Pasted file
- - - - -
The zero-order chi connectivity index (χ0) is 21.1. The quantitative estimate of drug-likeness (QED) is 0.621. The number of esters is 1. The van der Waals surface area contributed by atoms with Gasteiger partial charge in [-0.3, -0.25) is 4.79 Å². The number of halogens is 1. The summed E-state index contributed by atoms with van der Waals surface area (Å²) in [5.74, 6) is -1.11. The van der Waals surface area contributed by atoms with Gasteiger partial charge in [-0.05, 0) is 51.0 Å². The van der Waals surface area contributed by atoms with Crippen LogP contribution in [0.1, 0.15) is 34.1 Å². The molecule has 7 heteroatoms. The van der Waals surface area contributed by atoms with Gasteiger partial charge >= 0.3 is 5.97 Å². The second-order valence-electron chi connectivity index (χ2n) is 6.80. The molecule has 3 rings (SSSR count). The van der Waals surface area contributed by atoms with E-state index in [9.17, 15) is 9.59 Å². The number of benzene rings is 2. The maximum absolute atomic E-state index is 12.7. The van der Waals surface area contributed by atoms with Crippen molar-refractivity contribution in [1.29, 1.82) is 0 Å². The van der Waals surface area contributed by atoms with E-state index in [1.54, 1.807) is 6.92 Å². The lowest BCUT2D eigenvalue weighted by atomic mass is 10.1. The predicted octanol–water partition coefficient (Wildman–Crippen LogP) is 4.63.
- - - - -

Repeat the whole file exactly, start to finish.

The zero-order chi connectivity index (χ0) is 21.1. The quantitative estimate of drug-likeness (QED) is 0.621. The number of esters is 1. The van der Waals surface area contributed by atoms with Gasteiger partial charge in [-0.3, -0.25) is 4.79 Å². The number of halogens is 1. The summed E-state index contributed by atoms with van der Waals surface area (Å²) in [5.74, 6) is -1.11. The van der Waals surface area contributed by atoms with Gasteiger partial charge in [-0.05, 0) is 51.0 Å². The van der Waals surface area contributed by atoms with Crippen LogP contribution in [0.1, 0.15) is 34.1 Å². The molecule has 7 heteroatoms. The van der Waals surface area contributed by atoms with Gasteiger partial charge >= 0.3 is 5.97 Å². The second-order valence-electron chi connectivity index (χ2n) is 6.80. The molecule has 3 rings (SSSR count). The van der Waals surface area contributed by atoms with E-state index in [9.17, 15) is 9.59 Å². The number of benzene rings is 2. The maximum absolute atomic E-state index is 12.7. The van der Waals surface area contributed by atoms with Crippen molar-refractivity contribution in [1.29, 1.82) is 0 Å². The van der Waals surface area contributed by atoms with E-state index in [1.54, 1.807) is 6.92 Å². The lowest BCUT2D eigenvalue weighted by atomic mass is 10.1. The predicted octanol–water partition coefficient (Wildman–Crippen LogP) is 4.63.